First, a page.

DeFi Access

Decentralized Exchanges offer easy access into the world of DeFi, allowing users to anonymously get funds into DeFi protocols such as staking, without going through a centralized exchange.[11]

Types of DEXs

Order Book DEXs

Order books keep track of all open purchase and sell orders for certain asset pairs. Sell orders show that a trader is prepared to ask for a specific price to sell an asset, whereas buy orders show that a trader is eager to acquire or bid for an asset at that price. The size of the order book and the market price on the exchange is determined by the difference between these values.[12]

Order book DEXs have two types: On-chain Order Books and Off-chain Order books.

On-chain Order Books

On-chain order books are hosted directly on the distributed ledger, all orders are sent to the distributed ledger network and are confirmed by the network in on-chain order books. Anyone can host and access a copy of the order book, and anyone may submit their own orders to be included in the order book as long as the distributed ledger is public.[4]

When DEXs use Order Books, Open Order information is frequently kept on-chain while user funds are kept in their wallets. These exchanges might permit traders to use funds lent to them by lenders on their platform to leverage their positions. Leveraged trading increases the earning potential of a trade, but it also increases the risk of liquidation as it enhances the size of the position with borrowed funds, which have to be repaid even if the traders lose their bet.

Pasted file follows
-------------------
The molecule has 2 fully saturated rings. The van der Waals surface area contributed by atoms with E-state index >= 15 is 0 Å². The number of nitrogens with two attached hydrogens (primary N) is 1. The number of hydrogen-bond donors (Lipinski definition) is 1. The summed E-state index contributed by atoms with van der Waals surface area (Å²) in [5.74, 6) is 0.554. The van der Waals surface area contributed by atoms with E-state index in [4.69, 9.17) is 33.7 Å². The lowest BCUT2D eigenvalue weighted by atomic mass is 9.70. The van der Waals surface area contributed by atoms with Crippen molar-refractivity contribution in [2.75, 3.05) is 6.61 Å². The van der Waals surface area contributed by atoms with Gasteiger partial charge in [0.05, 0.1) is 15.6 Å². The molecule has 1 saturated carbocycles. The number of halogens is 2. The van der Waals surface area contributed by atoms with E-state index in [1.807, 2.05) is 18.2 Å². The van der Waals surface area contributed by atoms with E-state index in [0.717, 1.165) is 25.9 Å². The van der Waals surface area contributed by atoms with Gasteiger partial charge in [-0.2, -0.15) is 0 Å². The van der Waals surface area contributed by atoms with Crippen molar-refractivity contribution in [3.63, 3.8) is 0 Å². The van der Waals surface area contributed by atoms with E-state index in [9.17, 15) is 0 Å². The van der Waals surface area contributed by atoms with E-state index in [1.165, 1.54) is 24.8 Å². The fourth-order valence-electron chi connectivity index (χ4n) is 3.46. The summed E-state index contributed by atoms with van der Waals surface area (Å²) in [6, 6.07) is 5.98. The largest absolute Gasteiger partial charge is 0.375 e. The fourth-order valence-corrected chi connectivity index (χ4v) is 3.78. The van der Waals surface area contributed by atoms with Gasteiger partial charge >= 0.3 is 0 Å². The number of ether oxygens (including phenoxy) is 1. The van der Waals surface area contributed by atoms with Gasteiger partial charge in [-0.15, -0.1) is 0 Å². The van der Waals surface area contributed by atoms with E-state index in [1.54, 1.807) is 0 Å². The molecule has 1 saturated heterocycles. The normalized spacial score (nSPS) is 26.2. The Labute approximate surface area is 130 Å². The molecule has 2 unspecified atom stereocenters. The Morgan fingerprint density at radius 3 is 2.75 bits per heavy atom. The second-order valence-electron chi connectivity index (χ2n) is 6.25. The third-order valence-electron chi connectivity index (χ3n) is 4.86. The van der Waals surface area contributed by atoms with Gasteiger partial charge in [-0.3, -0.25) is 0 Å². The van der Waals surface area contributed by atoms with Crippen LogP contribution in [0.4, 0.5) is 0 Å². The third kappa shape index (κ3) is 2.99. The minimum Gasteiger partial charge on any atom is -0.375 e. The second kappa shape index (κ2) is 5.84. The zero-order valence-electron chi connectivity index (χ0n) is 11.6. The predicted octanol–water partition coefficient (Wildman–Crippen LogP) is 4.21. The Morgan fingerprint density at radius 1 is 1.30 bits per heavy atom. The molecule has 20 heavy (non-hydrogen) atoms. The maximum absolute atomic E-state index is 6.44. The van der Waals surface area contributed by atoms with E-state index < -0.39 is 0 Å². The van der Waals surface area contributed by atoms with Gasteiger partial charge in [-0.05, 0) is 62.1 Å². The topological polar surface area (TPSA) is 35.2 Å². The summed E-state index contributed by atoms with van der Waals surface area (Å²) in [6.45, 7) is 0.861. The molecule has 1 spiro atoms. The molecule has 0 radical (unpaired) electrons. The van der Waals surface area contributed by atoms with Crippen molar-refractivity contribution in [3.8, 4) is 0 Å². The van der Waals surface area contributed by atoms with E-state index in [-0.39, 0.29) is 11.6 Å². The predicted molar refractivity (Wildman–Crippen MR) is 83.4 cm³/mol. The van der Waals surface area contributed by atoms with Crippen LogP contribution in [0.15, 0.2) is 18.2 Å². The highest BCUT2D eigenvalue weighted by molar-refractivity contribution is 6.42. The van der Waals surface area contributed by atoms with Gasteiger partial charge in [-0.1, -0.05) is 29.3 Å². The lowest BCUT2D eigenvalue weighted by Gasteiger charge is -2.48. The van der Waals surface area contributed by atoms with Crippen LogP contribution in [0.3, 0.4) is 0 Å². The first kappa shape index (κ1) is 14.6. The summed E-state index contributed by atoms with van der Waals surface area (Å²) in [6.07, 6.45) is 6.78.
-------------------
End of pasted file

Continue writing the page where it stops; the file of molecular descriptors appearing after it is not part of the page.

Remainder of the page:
Examples of decentralized exchanges that use On-chain Order Books include  and .[12]

Off-chain Order Books

Off-chain order books are order books that are hosted by a centralized entity outside of a distributed ledger. The centralized entity helps parties discover other parties who make offers on the asset and can restrict access to view or submit to the order book. The practicality of using an on-chain or off-chain order book depends significantly on the performance of the chain. Decentralized exchanges normally do not employ on-chain order books given that every order and adjustment to an on-chain order book would require an update to the blockchain, thereby incurring transaction fees and wait time.

On certain chains, transaction fees are negligible and wait times are on the order of seconds. Under these circumstances, an on-chain order book is practical for moderate volumes of intermittent orders. Comparatively, on the Ethereum blockchain, transaction fees are non-negligible and wait times are on the order of minutes. Using an Ethereum on-chain order book would likely incur expensive transaction fees and debilitating wait times. For this reason, some prominent decentralized exchanges on Ethereum make use of Off-chain Order Books such as , EtherDelta, and .[12]

Automated Market Makers (AMM)